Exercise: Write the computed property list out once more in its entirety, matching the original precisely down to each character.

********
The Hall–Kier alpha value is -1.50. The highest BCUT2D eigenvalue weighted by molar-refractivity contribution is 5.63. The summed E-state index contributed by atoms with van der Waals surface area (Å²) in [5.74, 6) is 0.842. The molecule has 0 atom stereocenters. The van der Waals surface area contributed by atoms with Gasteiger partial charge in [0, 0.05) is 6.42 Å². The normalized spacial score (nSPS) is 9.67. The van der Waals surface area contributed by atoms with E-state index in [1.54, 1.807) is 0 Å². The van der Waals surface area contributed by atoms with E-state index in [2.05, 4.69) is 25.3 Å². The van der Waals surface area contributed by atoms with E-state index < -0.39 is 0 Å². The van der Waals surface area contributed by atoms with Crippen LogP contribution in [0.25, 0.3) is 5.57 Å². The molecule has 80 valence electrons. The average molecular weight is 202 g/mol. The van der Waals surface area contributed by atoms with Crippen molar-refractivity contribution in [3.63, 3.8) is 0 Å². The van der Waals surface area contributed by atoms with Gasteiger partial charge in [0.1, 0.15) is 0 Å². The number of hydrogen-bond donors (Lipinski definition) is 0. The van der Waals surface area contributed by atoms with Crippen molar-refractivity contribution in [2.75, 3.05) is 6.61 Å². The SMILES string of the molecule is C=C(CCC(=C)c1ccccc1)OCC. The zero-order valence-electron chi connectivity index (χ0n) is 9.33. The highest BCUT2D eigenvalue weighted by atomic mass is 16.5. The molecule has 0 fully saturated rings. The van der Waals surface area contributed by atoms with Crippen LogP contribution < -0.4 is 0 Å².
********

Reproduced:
The Hall–Kier alpha value is -1.50. The highest BCUT2D eigenvalue weighted by molar-refractivity contribution is 5.63. The summed E-state index contributed by atoms with van der Waals surface area (Å²) in [5.74, 6) is 0.842. The molecule has 0 atom stereocenters. The van der Waals surface area contributed by atoms with Gasteiger partial charge in [0, 0.05) is 6.42 Å². The normalized spacial score (nSPS) is 9.67. The van der Waals surface area contributed by atoms with E-state index in [1.54, 1.807) is 0 Å². The van der Waals surface area contributed by atoms with E-state index in [2.05, 4.69) is 25.3 Å². The van der Waals surface area contributed by atoms with E-state index < -0.39 is 0 Å². The van der Waals surface area contributed by atoms with Crippen LogP contribution in [0.25, 0.3) is 5.57 Å². The molecule has 80 valence electrons. The average molecular weight is 202 g/mol. The van der Waals surface area contributed by atoms with Crippen molar-refractivity contribution in [3.63, 3.8) is 0 Å². The van der Waals surface area contributed by atoms with Gasteiger partial charge in [0.1, 0.15) is 0 Å². The number of hydrogen-bond donors (Lipinski definition) is 0. The van der Waals surface area contributed by atoms with Crippen molar-refractivity contribution in [2.75, 3.05) is 6.61 Å². The SMILES string of the molecule is C=C(CCC(=C)c1ccccc1)OCC. The zero-order valence-electron chi connectivity index (χ0n) is 9.33. The highest BCUT2D eigenvalue weighted by atomic mass is 16.5. The molecule has 0 fully saturated rings. The van der Waals surface area contributed by atoms with Crippen LogP contribution < -0.4 is 0 Å².